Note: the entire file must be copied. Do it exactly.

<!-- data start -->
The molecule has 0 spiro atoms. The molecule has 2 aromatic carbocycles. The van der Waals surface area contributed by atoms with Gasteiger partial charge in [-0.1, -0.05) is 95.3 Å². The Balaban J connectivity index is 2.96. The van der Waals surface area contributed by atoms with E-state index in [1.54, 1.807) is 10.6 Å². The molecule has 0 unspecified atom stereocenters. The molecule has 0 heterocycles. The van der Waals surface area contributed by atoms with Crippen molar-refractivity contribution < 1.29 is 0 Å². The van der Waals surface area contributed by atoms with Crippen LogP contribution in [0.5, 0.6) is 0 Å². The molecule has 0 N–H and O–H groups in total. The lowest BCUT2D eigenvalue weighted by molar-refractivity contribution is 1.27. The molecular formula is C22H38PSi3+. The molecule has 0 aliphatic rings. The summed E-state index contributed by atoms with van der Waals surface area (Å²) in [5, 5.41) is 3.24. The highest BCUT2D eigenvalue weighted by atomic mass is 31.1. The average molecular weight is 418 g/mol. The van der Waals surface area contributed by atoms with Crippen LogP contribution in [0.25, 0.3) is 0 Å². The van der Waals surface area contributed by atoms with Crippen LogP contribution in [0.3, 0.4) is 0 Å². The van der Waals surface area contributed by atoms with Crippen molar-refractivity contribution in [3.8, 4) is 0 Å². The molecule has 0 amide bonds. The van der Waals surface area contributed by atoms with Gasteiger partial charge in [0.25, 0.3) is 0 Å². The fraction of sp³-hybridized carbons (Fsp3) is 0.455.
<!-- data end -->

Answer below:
The molecule has 0 spiro atoms. The molecule has 2 aromatic carbocycles. The van der Waals surface area contributed by atoms with Gasteiger partial charge in [-0.1, -0.05) is 95.3 Å². The Balaban J connectivity index is 2.96. The van der Waals surface area contributed by atoms with E-state index in [1.54, 1.807) is 10.6 Å². The molecule has 0 unspecified atom stereocenters. The molecule has 0 heterocycles. The van der Waals surface area contributed by atoms with Crippen molar-refractivity contribution < 1.29 is 0 Å². The van der Waals surface area contributed by atoms with Crippen LogP contribution in [0.5, 0.6) is 0 Å². The molecule has 0 N–H and O–H groups in total. The lowest BCUT2D eigenvalue weighted by molar-refractivity contribution is 1.27. The molecular formula is C22H38PSi3+. The molecule has 0 aliphatic rings. The summed E-state index contributed by atoms with van der Waals surface area (Å²) in [5, 5.41) is 3.24. The highest BCUT2D eigenvalue weighted by atomic mass is 31.1. The average molecular weight is 418 g/mol. The van der Waals surface area contributed by atoms with Crippen LogP contribution in [0.25, 0.3) is 0 Å². The van der Waals surface area contributed by atoms with Crippen LogP contribution in [0.3, 0.4) is 0 Å². The van der Waals surface area contributed by atoms with Crippen molar-refractivity contribution in [3.8, 4) is 0 Å². The molecule has 0 amide bonds. The van der Waals surface area contributed by atoms with Gasteiger partial charge in [0.25, 0.3) is 0 Å². The fraction of sp³-hybridized carbons (Fsp3) is 0.455.